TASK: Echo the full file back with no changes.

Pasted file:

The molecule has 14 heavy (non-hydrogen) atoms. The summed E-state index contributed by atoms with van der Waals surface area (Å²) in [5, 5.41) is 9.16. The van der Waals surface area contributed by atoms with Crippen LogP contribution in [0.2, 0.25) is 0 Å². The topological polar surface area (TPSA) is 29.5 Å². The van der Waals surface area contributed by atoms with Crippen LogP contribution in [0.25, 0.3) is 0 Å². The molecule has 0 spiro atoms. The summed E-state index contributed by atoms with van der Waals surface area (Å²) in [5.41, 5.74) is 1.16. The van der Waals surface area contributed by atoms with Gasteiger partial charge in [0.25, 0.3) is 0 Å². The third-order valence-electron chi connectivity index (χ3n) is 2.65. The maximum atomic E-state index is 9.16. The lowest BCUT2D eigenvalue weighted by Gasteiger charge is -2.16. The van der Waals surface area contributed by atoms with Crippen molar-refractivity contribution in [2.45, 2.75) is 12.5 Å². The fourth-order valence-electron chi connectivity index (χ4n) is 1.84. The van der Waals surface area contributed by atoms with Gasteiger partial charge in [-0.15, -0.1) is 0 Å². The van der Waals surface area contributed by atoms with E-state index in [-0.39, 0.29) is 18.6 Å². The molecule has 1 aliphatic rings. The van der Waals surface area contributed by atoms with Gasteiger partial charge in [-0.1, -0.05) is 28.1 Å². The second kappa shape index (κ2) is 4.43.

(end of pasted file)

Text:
The molecule has 14 heavy (non-hydrogen) atoms. The summed E-state index contributed by atoms with van der Waals surface area (Å²) in [5, 5.41) is 9.16. The van der Waals surface area contributed by atoms with Crippen LogP contribution in [0.2, 0.25) is 0 Å². The topological polar surface area (TPSA) is 29.5 Å². The van der Waals surface area contributed by atoms with Crippen LogP contribution in [0.25, 0.3) is 0 Å². The molecule has 0 spiro atoms. The summed E-state index contributed by atoms with van der Waals surface area (Å²) in [5.41, 5.74) is 1.16. The van der Waals surface area contributed by atoms with Gasteiger partial charge in [0.25, 0.3) is 0 Å². The third-order valence-electron chi connectivity index (χ3n) is 2.65. The maximum atomic E-state index is 9.16. The lowest BCUT2D eigenvalue weighted by Gasteiger charge is -2.16. The van der Waals surface area contributed by atoms with Crippen molar-refractivity contribution in [2.45, 2.75) is 12.5 Å². The fourth-order valence-electron chi connectivity index (χ4n) is 1.84. The van der Waals surface area contributed by atoms with Gasteiger partial charge in [-0.15, -0.1) is 0 Å². The van der Waals surface area contributed by atoms with E-state index in [-0.39, 0.29) is 18.6 Å². The molecule has 1 aliphatic rings. The van der Waals surface area contributed by atoms with Gasteiger partial charge in [-0.1, -0.05) is 28.1 Å². The second kappa shape index (κ2) is 4.43.